This discretion is in recognition of the extremely broad scope of the grouping provisions that can operate harshly or produce unintended consequences in some situations.
However, the discretion is not available where the business seeking to be excluded is a subsidiary or controlled entity of another entity under the Corporations Law. Such businesses will remain grouped and are ineligible for exclusion from grouping.
Process to obtain exclusion from payroll tax grouping
In order to obtain exclusion from grouping by the exercise of the Commissioner’s discretion, the following process is followed:
● An application for exclusion is made on the relevant approved form.
● The onus is on the applicant to provide evidence and arguments as to why it should be excluded from the group.
● Pending a decision, the applicant will be treated as if it were a part of the group and must meet any payroll tax liability arising from grouping.
Applying for exclusion from payroll tax grouping
Applications for exclusion should have regard to the appropriate revenue office policy rulings on exclusion from grouping. In this regard, the following factors are examined when considering an application for exclusion:
● the nature and degree of ownership and control of the business carried on by the applicant and other members of the group
● business dealings between group members
● any sharing of staff, premises, equipment and facilities (including banking)
● how business decisions are made and who makes them
● the extent of financial interdependence between group members, including intra-group loans and the interest rate charged
● whether there are common customers of group members
● purchases made by one group member from another
● whether goods or services are purchased by one group member for sharing between group members
● economies of scale generated by the cooperative activities of the group members
● the nature and types of businesses conducted by each group member and the extent to which they are complementary
● the connection(s) between the ultimate owners of each group member.
For the Commissioner to favourably exercise the discretion to exclude a business from a group, having regard to the above matters, he or she must be satisfied that:
● a business carried on by the applicant is carried on independently of a business carried on by any other group members; and
● a business carried on by the applicant is not connected with the carrying of a business carried on by any other group member.
Not sure of your payroll tax grouping liabilities?
If you are struggling with understanding your payroll tax obligations or are under review or audit (or
know someone who is), we would be pleased to discuss the options that might be available to you
and the strategies that could be implemented to resolve your payroll tax problem.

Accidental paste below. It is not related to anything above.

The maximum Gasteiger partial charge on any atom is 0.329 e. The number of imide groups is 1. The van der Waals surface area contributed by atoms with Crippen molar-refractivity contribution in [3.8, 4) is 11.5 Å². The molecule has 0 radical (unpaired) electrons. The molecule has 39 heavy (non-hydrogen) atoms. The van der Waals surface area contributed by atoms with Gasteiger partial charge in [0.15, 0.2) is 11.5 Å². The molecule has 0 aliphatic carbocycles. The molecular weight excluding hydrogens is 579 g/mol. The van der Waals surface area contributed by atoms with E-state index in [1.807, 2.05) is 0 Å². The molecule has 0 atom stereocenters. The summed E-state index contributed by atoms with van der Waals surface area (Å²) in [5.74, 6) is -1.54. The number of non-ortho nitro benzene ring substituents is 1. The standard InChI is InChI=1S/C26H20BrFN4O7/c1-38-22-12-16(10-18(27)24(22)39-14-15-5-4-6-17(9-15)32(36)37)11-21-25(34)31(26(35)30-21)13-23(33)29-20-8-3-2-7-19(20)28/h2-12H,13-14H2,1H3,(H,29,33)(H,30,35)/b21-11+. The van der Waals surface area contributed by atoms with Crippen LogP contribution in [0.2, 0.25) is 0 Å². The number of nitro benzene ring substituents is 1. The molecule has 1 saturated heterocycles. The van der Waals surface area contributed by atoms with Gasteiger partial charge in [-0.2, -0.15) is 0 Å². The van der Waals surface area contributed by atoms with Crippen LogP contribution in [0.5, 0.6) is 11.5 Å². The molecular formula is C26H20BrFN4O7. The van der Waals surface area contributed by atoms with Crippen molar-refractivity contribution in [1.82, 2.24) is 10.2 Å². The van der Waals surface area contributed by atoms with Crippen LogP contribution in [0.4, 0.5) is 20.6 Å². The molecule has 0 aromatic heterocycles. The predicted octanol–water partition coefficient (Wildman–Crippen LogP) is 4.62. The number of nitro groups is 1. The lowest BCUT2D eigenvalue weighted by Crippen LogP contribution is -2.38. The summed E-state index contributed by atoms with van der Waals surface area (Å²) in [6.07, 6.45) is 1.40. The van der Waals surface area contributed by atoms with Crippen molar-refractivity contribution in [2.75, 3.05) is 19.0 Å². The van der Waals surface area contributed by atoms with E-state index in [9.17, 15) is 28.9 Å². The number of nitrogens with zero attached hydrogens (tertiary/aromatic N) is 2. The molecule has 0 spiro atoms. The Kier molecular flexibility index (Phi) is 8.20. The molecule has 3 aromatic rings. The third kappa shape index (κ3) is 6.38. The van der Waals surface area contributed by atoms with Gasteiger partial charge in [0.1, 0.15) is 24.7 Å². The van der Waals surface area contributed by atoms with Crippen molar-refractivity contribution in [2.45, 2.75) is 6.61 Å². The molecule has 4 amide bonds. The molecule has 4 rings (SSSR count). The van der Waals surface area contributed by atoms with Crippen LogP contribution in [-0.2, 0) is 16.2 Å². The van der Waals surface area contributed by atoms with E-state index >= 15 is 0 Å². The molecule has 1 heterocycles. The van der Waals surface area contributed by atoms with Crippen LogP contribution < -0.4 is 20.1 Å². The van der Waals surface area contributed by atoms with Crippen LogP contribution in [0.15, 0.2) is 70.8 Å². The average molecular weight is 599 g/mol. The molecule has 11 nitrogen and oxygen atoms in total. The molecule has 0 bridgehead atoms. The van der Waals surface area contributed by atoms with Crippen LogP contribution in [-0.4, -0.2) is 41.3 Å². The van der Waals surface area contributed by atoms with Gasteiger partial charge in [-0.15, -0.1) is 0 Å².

Payroll tax case studies – how we’ve helped clients with payroll tax issues
1. NT Restaurant group
We took over the entire management of a large payroll tax audit involving over 12 entities.
Following our comprehensive submissions and applications for exclusion, we achieved the following for our clients:
● entities completely excluded from the group
● entities excluded or partially excluded from the group during the review period
● car fringe benefits excluded from taxable wages
● payroll tax savings in excess of $200,000 over the review period
● penalties and interest reduced by over $100,000
● payroll tax savings going forward exceeding $100,000 p.a.
“Thank you for your excellent efforts and hard work in assisting the group with achieving a
reasonable outcome under the circumstances.”
2. NT Café group
We prepared submissions in response to the revenue authority position paper for our client which resulted in:
● a reduction in payroll tax of over $30,000
● exclusion of one entity from the group
● penalties reduced by over $15,000
● interest reduced by over $6,600
“Thanks. It’s a better outcome for sure.”
3. Qld retailer/wholesaler/manufacturer
After our client unsuccessfully applied for exclusion from the payroll tax group, we objected to that decision resulting in:
● acceptance of submissions
● reduction in penalties of over $9,000
● reduction in interest of over $1,900
Not sure if you are eligible for an exclusion?
We can advise you on whether you are eligible for an exclusion from grouping which would reduce your payroll tax liability.
If you are eligible to be excluded from grouping, we can prepare an application for exclusion together with legal submissions and lodge it with the relevant state or territory revenue office.
Other payroll tax services
Other payroll tax issues we assist business clients with and provide payroll tax advice on include:
● Payroll tax reviews and audits
● Voluntary disclosures for under payment or overpayment of payroll tax
● Objections to payroll tax assessments
● Claiming payroll tax exemptions
● Payroll tax disputes and litigation
Disclaimer: The information on this page is for general information purposes only and is not specific to any particular person or situation. There are many factors that may affect your particular circumstances. We advise that you contact Mathews Tax Lawyers before making any decisions.